It is important to eat right, something that was first stressed in the 1940s. “Back then, there weren’t a lot of treatments for diabetes or heart disease,” Freeman says.
We now know more about the role of food in maintaining or preventing chronic diseases. Doctors often advise a plant-based approach that’s low in unhealthy fats.
For overall wellness and good health, the Mediterranean diet is a popular choice. This diet consists of mostly fruits and vegetables as well as whole grains and some cold-water fish. There are limited amounts of dairy and meat. DASH, or Dietary Approaches for Stopping Hypertension, can also be beneficial for your heart. It’s rich in vegetables, fruits, and low-fat dairy, and limits sodium.
Freeman believes that no matter what diet or lifestyle you choose, these are the five most important things to tell people with diabetes who want to keep it under control and protect their heart health.
Exercise more.You should aim to do 30 minutes of vigorous or moderate intensity exercise per day and keep it as a habit. “You want to be in a zone where it’s hard to talk while you’re exercising,” he says.
Plants are good for you. Following a predominantly low-fat, whole-food, plant-based diet—one that’s rich in fruits and vegetables without too many processed foods—is the way to go. Refined oils, processed meats and fried food can raise cholesterol.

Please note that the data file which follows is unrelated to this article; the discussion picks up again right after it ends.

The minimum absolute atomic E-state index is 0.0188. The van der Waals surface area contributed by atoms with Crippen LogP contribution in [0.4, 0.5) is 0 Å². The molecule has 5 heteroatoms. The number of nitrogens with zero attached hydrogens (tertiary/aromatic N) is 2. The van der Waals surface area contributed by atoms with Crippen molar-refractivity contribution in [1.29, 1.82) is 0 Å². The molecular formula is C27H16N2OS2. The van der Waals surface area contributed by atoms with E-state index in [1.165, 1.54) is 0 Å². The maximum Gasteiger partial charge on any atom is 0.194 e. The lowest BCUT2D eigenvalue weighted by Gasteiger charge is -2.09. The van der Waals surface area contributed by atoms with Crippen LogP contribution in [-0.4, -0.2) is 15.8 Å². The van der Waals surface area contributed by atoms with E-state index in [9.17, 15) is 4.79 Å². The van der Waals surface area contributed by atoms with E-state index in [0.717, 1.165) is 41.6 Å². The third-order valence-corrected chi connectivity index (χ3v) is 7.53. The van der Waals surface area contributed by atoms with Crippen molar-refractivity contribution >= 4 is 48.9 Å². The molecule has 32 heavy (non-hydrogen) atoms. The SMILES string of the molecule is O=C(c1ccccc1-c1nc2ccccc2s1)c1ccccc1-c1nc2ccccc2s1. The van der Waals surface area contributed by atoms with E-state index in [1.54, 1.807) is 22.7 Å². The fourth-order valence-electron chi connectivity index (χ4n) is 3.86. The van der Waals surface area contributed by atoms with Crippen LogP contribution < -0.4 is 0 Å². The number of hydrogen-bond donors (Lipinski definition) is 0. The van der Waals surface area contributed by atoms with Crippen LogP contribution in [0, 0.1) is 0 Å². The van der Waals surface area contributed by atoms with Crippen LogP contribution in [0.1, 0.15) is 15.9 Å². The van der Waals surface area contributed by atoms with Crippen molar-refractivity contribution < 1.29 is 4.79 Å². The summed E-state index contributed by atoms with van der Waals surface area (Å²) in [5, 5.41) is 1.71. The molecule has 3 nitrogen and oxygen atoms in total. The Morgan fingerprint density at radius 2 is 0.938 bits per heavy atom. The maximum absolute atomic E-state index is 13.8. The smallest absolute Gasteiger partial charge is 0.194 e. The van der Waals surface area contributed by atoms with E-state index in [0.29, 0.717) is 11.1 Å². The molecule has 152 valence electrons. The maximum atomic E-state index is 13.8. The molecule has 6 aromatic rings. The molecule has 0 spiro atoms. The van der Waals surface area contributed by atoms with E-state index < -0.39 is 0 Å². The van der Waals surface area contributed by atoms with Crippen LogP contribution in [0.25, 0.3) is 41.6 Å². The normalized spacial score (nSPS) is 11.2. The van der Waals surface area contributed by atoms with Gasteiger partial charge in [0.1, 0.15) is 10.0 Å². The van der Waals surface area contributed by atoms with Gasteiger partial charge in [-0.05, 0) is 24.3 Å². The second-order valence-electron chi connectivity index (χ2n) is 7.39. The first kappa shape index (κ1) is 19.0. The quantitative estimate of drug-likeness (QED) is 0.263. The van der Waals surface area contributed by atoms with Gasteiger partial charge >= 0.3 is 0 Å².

Make sure you get enough sleep.The Sleep Foundation reports that many Type 2 diabetics have problems sleeping because they suffer from unstable blood sugar levels. If you can’t get enough sleep, talk to your doctor. “Seven hours a night of uninterrupted sleep is an incredibly powerful way to reduce cardiovascular disease,” Freeman says.
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Stress less. Long-term stress can increase blood-sugar and blood-pressure levels: “High-stress environments raise blood pressure, cholesterol, and risk for cardiovascular events,” Freeman says. To manage stress, you can try yoga, deep breathing and meditation.
More love.Being connected with others is a great way to keep your health in check. “A strong social network reduces the likelihood of a cardiovascular event,” Freeman says. You can get help from a diabetes educator to better understand what steps you need to take in order manage your diabetes, while also protecting your heart.